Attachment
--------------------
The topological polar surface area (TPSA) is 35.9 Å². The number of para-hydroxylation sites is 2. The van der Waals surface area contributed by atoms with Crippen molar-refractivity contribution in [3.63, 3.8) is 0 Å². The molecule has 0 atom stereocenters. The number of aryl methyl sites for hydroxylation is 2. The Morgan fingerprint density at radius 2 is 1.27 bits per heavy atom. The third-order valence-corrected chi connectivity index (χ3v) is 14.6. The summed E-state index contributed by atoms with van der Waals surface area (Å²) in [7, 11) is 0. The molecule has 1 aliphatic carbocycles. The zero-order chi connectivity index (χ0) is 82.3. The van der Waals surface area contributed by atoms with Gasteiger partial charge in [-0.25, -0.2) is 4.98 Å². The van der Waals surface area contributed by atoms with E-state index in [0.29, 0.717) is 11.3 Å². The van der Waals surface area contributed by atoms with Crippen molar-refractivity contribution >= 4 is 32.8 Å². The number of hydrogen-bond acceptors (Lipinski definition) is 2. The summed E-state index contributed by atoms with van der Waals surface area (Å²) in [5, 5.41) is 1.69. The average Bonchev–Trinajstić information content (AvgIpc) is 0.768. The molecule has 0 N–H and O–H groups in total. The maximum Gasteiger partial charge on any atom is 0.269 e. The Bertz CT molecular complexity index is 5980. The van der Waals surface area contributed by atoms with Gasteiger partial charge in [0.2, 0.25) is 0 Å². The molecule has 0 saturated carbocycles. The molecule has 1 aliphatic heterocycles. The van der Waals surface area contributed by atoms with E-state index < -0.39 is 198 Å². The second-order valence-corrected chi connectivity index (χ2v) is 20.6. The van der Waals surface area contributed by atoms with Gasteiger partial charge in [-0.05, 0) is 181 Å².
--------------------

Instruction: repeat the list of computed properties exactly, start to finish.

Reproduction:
The topological polar surface area (TPSA) is 35.9 Å². The number of para-hydroxylation sites is 2. The van der Waals surface area contributed by atoms with Crippen molar-refractivity contribution in [3.63, 3.8) is 0 Å². The molecule has 0 atom stereocenters. The number of aryl methyl sites for hydroxylation is 2. The Morgan fingerprint density at radius 2 is 1.27 bits per heavy atom. The third-order valence-corrected chi connectivity index (χ3v) is 14.6. The summed E-state index contributed by atoms with van der Waals surface area (Å²) in [7, 11) is 0. The molecule has 1 aliphatic carbocycles. The zero-order chi connectivity index (χ0) is 82.3. The van der Waals surface area contributed by atoms with Gasteiger partial charge in [-0.25, -0.2) is 4.98 Å². The van der Waals surface area contributed by atoms with E-state index in [0.29, 0.717) is 11.3 Å². The van der Waals surface area contributed by atoms with Crippen molar-refractivity contribution >= 4 is 32.8 Å². The number of hydrogen-bond acceptors (Lipinski definition) is 2. The summed E-state index contributed by atoms with van der Waals surface area (Å²) in [5, 5.41) is 1.69. The average Bonchev–Trinajstić information content (AvgIpc) is 0.768. The molecule has 0 N–H and O–H groups in total. The maximum Gasteiger partial charge on any atom is 0.269 e. The Bertz CT molecular complexity index is 5980. The van der Waals surface area contributed by atoms with Gasteiger partial charge in [0.2, 0.25) is 0 Å². The molecule has 0 saturated carbocycles. The molecule has 1 aliphatic heterocycles. The van der Waals surface area contributed by atoms with E-state index < -0.39 is 198 Å². The second-order valence-corrected chi connectivity index (χ2v) is 20.6. The van der Waals surface area contributed by atoms with Gasteiger partial charge in [-0.05, 0) is 181 Å².